Consumer financing describes the general division of banking that deals with direct to consumer lending. This can include credit cards, mortgage loans, auto loans and personal lines of credit. People aren’t always clear on the details behind how this area of lending works, and they’re at a loss for how to navigate the murky waters of borrowing money. Whatever you need extra money for, the Frequently Asked Questions (FAQ) below should help you on the road to financial clarity.
What is the difference between loans and a personal line of credit?
A loan is a set amount of money lent to you by a bank all at once. You will agree to a fixed or variable interest rate and have a set repayment schedule. A personal line of credit typically has a cap, but it not necessarily dispensed to you all at once. Your bank will allow you access to the money and as you pay it back, that amount becomes available again. As you pay back a loan, your debt decreases and that money is no longer accessible. The other main difference between these two options is that you pay interest on the entire loan amount, whereas you’d only pay interest on the amount of the credit line that you use.
Which type of financing should I pursue?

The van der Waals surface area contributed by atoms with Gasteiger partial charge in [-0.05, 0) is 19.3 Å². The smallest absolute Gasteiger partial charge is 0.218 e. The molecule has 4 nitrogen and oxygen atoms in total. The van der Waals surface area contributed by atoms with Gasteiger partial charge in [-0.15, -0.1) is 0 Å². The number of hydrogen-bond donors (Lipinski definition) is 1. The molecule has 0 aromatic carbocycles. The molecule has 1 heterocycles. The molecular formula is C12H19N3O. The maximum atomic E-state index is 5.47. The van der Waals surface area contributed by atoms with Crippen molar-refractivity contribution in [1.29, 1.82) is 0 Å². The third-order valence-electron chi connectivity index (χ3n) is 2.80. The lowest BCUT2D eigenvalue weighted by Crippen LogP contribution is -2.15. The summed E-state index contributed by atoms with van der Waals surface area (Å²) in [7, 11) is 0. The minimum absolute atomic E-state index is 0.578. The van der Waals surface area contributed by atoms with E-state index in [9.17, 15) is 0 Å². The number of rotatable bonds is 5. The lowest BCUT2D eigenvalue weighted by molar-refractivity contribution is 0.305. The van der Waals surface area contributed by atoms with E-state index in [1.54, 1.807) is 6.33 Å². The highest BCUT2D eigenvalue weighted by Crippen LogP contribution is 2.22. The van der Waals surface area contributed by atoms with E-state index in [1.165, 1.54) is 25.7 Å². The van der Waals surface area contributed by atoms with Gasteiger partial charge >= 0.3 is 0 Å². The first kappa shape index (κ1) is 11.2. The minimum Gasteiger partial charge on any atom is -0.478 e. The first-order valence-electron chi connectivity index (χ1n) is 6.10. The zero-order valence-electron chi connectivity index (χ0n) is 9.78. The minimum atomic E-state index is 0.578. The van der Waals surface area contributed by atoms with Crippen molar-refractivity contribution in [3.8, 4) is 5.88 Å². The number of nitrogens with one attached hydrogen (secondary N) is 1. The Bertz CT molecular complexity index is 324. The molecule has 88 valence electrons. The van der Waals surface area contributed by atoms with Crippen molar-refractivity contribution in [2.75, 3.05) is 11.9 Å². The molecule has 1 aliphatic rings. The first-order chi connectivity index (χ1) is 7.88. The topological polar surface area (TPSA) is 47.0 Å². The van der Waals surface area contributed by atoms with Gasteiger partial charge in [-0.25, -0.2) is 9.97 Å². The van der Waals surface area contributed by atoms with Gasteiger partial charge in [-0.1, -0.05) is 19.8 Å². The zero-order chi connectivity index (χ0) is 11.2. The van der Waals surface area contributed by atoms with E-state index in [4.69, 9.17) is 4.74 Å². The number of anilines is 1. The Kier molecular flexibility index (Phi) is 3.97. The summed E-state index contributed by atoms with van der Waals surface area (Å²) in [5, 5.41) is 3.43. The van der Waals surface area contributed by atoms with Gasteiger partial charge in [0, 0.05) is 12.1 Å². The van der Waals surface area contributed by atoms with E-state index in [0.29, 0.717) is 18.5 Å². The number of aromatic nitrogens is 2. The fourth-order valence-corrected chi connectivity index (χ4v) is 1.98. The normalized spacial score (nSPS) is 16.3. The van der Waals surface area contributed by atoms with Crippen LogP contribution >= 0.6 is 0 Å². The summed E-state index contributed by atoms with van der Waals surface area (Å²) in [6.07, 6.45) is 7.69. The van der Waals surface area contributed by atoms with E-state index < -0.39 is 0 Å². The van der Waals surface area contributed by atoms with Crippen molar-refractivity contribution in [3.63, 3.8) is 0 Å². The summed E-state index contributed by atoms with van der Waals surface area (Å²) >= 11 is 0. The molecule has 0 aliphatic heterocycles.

If you need to make a sizable, one-time purchase, go for a loan. You’ll know exactly what it’s going to cost you and you won’t be tempted to continue using the money for other needs. A personal line of credit is a better option is you’re making ongoing purchases and cannot estimate exactly what you’ll need. Since using less money in this option will save you in interest, it’s a better option for you.
Do I have to offer collateral when I borrow?
It depends on the terms of the agreement. If you borrow money to purchase a vehicle, for example, that vehicle would be subject to repossession if you default on the loan. A personal line of credit can often be secured without collateral, but offering something up will often lower your potential interest rates and give you access to more funding.
How can I be sure I’ll be approved for financing?
It’s difficult to be completely sure. As the market fluctuates, banks change their criteria. The best way to remain a qualified borrower is to maintain good credit by keeping your debt to income ratio in check and paying your bills on time. Applying for credit with a financial institution with whom you already bank can also increase your chances of approval because they’ll have great insight into your financial habits.